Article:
The Inverse of a Symmetric Matrix is also Symmetric
This property might seem a bit out of the blue at first, but we can very, very quickly prove this by slightly altering the formula for a symmetric matrix.
If A is already symmetric, so A = A(T), their inverses must be as well, because:
Taking the inverse of both sides (both sides to keep the equality) we get the second statement, in which we’re basically saying the transpose of the inverse is equal to the inverse. This property comes in handy often.
The Product of a Matrix and it’s Transpose is Symmetric
The product of any matrix (square or rectangular) and it’s transpose is always symmetric. In more easier to understand notation, that’s:
It’s easy to prove but hard to believe until you actually do it, which is where it becomes quite obvious. Let’s do a concrete case first and then prove it with matrix notation (easily) afterwards.
Do this multiplication to really understand why we’re getting seven in the corners. To put it into words, for the top 7, we’re multiplying (1, 2) with (3, 2) and for the bottom 7, we’re multiplying (3, 2) with (1, 2), which gives the same product. This idea can be easily expanded to multiple symmetric entries — we are just multiplying some row in A transpose (a, b, c…. z) by a column (z, y, z … a) in A, and then later on, multiplying some row in A transpose (z, y, z … a) by some column in A (a, b, c…. z), which give two identical answers.
Let’s quickly prove this with help of the ‘transpose of products’ rule we learned. Remember, the test for symmetry is to take the transpose and see if it gives back the same thing.
Here, if we take the transpose of our product, we get returned the same product, meaning our A transpose * A is symmetric.
We mentioned it as a little caveat, but we get a symmetric, but different, matrix if we swap the order of the transpose and the original. For example, with a nonsquare matrix:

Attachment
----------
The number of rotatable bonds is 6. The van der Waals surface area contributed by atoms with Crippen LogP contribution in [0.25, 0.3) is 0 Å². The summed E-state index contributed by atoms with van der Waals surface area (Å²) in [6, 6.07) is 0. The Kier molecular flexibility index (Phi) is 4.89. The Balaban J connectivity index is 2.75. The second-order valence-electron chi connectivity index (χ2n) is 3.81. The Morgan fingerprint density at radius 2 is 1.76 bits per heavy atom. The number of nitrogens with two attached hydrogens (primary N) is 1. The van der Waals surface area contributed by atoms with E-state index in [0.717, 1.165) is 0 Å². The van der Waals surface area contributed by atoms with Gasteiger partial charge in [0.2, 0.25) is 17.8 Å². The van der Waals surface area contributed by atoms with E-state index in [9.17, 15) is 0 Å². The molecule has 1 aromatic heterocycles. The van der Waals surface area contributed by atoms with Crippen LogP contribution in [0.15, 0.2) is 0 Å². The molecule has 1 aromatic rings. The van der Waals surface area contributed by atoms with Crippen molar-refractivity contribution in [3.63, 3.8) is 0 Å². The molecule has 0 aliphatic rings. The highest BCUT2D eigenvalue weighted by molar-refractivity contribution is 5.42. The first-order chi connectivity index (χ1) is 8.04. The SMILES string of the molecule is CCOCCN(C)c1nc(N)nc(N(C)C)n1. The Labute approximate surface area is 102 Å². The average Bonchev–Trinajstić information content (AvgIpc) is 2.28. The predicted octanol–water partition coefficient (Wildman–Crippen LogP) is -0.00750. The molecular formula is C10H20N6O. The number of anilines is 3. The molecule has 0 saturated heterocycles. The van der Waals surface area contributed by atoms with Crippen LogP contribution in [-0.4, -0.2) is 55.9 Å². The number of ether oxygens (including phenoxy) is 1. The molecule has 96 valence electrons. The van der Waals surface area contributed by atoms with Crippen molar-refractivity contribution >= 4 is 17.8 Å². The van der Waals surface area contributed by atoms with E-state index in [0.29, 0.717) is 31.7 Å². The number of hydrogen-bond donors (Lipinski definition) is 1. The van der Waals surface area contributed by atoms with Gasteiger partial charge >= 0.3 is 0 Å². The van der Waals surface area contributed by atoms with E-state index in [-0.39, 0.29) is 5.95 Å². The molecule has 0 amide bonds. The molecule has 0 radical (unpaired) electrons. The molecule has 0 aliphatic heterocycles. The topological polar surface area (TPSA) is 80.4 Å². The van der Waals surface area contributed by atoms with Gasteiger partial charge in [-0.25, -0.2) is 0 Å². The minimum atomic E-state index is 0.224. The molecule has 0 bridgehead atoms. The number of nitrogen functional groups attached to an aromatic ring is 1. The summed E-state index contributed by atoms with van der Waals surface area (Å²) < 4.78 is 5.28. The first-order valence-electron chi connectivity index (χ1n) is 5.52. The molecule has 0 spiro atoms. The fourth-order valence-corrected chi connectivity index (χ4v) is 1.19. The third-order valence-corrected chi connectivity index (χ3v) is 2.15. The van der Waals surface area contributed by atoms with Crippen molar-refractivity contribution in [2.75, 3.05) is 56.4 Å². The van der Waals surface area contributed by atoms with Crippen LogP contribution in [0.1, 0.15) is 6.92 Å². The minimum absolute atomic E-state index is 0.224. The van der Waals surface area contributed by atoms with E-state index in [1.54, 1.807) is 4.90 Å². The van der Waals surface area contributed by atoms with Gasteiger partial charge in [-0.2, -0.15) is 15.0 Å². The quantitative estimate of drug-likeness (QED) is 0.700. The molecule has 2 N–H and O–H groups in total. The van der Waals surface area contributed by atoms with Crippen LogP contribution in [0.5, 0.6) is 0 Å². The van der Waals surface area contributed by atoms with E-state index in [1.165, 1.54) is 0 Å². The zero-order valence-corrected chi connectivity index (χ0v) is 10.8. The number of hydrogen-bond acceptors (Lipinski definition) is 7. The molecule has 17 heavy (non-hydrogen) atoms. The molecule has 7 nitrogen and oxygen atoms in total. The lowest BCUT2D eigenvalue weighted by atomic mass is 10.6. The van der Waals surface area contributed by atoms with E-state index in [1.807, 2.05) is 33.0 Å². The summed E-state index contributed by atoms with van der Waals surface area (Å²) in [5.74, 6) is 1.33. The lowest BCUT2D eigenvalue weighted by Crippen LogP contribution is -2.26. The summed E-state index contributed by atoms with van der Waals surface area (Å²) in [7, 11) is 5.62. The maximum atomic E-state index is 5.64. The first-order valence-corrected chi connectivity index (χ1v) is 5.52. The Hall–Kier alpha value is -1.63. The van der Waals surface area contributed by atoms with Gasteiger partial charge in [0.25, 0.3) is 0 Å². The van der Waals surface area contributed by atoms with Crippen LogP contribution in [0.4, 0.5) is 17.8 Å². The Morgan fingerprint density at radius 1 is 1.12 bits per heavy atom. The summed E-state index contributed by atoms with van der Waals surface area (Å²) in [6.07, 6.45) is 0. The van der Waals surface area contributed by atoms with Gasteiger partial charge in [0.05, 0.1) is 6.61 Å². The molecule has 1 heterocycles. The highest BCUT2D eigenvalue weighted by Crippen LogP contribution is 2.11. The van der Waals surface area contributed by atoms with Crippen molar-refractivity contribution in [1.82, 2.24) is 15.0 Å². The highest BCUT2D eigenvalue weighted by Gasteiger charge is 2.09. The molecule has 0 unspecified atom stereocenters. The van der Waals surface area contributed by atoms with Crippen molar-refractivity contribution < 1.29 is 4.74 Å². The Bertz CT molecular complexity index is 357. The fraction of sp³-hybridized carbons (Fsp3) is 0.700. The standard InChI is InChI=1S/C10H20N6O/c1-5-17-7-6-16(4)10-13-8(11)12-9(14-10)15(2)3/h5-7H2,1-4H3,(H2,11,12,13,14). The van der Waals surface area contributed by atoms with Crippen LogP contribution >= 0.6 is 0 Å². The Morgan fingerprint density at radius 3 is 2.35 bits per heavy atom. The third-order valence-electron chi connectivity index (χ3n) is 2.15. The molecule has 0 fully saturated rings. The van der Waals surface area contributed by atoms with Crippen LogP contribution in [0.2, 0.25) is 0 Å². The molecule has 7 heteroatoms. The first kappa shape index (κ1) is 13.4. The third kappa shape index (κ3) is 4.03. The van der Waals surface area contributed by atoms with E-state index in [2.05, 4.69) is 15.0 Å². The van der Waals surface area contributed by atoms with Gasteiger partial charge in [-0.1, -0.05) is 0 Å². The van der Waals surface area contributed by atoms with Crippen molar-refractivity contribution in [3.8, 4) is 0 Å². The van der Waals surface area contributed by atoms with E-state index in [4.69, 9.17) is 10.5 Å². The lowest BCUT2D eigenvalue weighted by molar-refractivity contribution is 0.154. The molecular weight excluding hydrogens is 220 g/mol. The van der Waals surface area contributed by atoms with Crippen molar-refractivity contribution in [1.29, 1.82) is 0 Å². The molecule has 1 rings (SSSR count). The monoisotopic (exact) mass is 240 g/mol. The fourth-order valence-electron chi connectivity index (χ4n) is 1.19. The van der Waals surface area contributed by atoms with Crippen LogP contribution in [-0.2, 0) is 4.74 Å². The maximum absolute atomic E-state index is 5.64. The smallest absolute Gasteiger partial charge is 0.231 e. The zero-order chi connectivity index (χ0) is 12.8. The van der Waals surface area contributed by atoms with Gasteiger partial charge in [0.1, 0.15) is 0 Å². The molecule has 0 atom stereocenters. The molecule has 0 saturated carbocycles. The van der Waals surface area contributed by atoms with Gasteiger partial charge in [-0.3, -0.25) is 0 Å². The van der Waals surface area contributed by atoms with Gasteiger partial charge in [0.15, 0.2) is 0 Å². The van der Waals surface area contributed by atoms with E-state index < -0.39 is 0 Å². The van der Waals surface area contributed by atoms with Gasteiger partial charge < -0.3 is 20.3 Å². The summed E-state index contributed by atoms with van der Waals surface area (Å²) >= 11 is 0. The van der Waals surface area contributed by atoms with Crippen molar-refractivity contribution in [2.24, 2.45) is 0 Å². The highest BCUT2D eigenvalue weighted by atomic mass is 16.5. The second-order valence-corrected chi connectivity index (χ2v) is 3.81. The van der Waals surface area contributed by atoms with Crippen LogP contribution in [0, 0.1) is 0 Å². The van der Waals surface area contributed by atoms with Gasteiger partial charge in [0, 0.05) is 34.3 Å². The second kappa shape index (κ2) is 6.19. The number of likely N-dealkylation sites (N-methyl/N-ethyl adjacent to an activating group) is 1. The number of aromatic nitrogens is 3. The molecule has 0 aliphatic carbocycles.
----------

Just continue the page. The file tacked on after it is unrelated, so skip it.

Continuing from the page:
We see that our products are different — heck, they’re different dimensions! But, they’re both symmetrical. Our single element result on the left is still symmetric, since the transpose of the scalar 10 is just 10.
Gaussian Elimination What if A in A = LDU is symmetric?
If you’re not familiar with gaussian elimination, please feel free to skip this part. If you’re familiar with elimination but not A = LU or A = LDU factorization, check out my last article in my Gaussian Elimination miniseries.
[3/3] A Complete Guide to Gaussian Elimination
Part 3 of 3: Factorizations of Gaussian Elimination; A = LU; the way computers execute elimination
Here, we’re dealing with the possibility that our coefficient matrix A is symmetric. Is there a way we can come up with the lower and upper triangular matrices A = U in A = LDU in a quicker way?
Well, if A is symmetric or A(T) = A, then
So, finding our matrix U is even easier, and we don’t have to worry about doing the pesky thing where we divide U out so that we can have a matrix D containing the pivots and U with only 1’s along the diagonal. As an example, let’s compute a 2 x 2 matrix A and factorize it into LDL(T).
So there we go — that’s all that needs to be known about transposes and symmetric matrices in a basic starting course on linear algebra.
Thanks for reading!
Adam Dhalla is a high school student out of Vancouver, British Columbia. He is fascinated with the outdoor world, and is currently learning about emerging technologies for an environmental purpose. To keep up,